There's nothing quite like the sharp aroma and crackle of burning cedar on a warm Spring day. Yesterday, feeling I needed to get away from my desk and take in some country air, I slipped into my oldest jeans and T-shirt and went out to help Larry who's been clearing a piece of land as preparation to building a French country house. Larry's originally from NYC--a 'NY-Rican' is the term people use, he says--and he bought an old farm of about eighty acres out in Bucks a long time ago and moved here and has been carefully developing it himself because he didn't want any nasty MacMansions in the township. Each house sits on about five acres and they're very pretty, with high-pitched cedar shingle roofs and cream or champagne-colored stucco facades, and all have open-plan interiors with loads of space and high ceilings. In fact, we're living in one that's set into a wooded hillside. What's really exciting about the one he's preparing to build is that it will be constructed of fieldstone this time and, ever since I was a kid, I've wanted to live in a stonehouse.
I spent the day lugging and pitching straggly cedars, Russian olives and wild rose bushes into a fire we'd built. Once, a gust of wind blew the flames and some nearby dry grass ignited. Larry laughed when he saw me shouting and stamping at the ground. He thinks I panic too easily and he's probably right because the Irish have made worrying into an art form. The work was bloody hard too, let me tell you (and I don't care much for physical graft, especially since my father used to drag me out--bitching I was dead lazy as he did so--to do every chore when I was a kid because I was the eldest) and my arms and legs are covered with scratches. But I loved every minute of the day. The cardinals and wrens chirped from elms and dogwoods in the near distance, our neighbor's chestnut and gray horses whinnied and snorted in their paddock on the other side of a hedgerow, and turkey vultures soared like tossed rags in secret air currents above. At lunchtime, I nipped to our local store--it's called WaWa, which is Lenape for 'goose' and brought back a tuna sandwich with roasted and sweet peppers--a favorite creation of ours that we invented because WaWa allows one to choose the sandwich 'sides'--and we sat on the tailgate of his truck and munched and drank in the sun.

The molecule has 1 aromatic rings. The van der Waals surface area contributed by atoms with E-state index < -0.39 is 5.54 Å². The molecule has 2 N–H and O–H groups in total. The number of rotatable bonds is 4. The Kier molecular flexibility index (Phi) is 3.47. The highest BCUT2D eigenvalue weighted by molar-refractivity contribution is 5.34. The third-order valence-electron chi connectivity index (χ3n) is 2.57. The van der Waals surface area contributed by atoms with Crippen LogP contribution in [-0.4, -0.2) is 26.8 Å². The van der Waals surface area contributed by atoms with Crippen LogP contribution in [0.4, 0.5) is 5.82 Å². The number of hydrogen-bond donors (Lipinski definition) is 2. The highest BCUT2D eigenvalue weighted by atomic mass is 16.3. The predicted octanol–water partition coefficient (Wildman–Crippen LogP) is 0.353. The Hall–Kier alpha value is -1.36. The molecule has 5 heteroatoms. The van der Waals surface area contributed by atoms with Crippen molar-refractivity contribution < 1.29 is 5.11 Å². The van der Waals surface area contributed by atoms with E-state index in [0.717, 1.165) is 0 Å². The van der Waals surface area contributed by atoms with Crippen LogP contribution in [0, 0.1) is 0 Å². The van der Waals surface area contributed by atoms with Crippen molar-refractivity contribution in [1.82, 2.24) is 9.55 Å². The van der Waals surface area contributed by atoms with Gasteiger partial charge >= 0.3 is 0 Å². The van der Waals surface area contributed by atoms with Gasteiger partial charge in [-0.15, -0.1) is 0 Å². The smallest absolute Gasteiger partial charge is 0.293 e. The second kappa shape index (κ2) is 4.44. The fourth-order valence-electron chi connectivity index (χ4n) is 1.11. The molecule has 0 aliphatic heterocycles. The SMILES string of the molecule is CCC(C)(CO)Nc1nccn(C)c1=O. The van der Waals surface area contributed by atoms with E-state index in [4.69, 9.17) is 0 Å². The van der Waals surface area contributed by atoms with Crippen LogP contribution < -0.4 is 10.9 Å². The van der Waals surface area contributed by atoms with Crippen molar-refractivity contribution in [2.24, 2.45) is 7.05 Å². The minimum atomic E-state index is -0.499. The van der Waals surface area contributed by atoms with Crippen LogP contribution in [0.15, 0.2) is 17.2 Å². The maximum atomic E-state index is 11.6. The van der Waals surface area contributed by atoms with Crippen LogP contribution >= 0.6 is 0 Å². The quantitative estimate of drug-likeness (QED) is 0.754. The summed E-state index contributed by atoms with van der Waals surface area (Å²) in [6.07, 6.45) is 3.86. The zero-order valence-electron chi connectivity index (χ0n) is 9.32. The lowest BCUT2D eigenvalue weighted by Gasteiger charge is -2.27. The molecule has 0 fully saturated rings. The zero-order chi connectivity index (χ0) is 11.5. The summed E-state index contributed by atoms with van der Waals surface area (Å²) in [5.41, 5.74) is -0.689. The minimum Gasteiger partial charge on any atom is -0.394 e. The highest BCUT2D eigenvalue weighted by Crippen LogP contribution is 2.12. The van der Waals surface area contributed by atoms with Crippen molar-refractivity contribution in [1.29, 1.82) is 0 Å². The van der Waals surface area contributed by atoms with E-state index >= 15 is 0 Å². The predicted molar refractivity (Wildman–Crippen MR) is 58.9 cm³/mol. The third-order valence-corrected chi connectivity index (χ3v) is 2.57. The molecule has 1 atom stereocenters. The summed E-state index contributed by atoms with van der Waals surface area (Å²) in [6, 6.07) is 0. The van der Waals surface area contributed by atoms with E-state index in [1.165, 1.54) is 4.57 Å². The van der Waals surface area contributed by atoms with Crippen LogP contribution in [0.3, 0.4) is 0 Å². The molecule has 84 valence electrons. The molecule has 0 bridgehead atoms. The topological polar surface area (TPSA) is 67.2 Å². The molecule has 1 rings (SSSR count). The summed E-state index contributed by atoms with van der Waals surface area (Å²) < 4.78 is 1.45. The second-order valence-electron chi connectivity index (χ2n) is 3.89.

I do feel very sad that the Lenape aren't around anymore and feel this loss every time I come across a street name derived from Lenape such as Tinicum and Tochickon. Sometimes, I'll go into the local State park and stand on the bluff and look down to the river and, as I peer through the hazy blue air to the red, naked cliffs and serpentine river, it is easy to visualize the Lenape in their canoes fishing in that same water, their water and silent red cliffs now become our water and silent cliffs and one day to become someone else's because all things must pass.
Anyway, the experience left me much fulfilled and I felt fortunate to be able to choose my own work and how to spend my day, fortunate not to have to answer to some faceless corporation or domineering boss, to be able to hear, smell and be part of nature. I'll do it again too, though I'll die hating manual grafting. Some things never change, and it matters not whether one lives in Ireland or in America, and I'm also sure my father will laugh and remember when he reads this.
[technorati: Bucks, Lenape, French country homes, Native American]